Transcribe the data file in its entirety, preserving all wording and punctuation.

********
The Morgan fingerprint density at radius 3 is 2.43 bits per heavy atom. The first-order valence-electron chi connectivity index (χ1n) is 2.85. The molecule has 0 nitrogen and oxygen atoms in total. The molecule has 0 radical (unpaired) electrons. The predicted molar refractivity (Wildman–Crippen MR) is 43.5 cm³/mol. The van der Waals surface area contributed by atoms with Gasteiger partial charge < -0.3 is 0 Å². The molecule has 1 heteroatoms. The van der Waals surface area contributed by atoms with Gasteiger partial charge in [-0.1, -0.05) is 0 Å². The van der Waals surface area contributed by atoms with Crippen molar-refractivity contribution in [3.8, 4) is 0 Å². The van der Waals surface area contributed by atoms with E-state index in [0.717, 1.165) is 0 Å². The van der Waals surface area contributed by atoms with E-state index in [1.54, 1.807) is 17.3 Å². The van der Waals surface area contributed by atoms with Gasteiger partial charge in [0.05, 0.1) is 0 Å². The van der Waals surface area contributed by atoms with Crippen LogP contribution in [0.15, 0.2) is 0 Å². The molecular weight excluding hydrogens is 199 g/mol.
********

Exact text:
The Morgan fingerprint density at radius 3 is 2.43 bits per heavy atom. The first-order valence-electron chi connectivity index (χ1n) is 2.85. The molecule has 0 nitrogen and oxygen atoms in total. The molecule has 0 radical (unpaired) electrons. The predicted molar refractivity (Wildman–Crippen MR) is 43.5 cm³/mol. The van der Waals surface area contributed by atoms with Gasteiger partial charge < -0.3 is 0 Å². The molecule has 1 heteroatoms. The van der Waals surface area contributed by atoms with Gasteiger partial charge in [-0.1, -0.05) is 0 Å². The van der Waals surface area contributed by atoms with Crippen molar-refractivity contribution in [3.8, 4) is 0 Å². The van der Waals surface area contributed by atoms with E-state index in [0.717, 1.165) is 0 Å². The van der Waals surface area contributed by atoms with E-state index in [1.54, 1.807) is 17.3 Å². The van der Waals surface area contributed by atoms with Gasteiger partial charge in [0.05, 0.1) is 0 Å². The van der Waals surface area contributed by atoms with Crippen LogP contribution in [0.15, 0.2) is 0 Å². The molecular weight excluding hydrogens is 199 g/mol.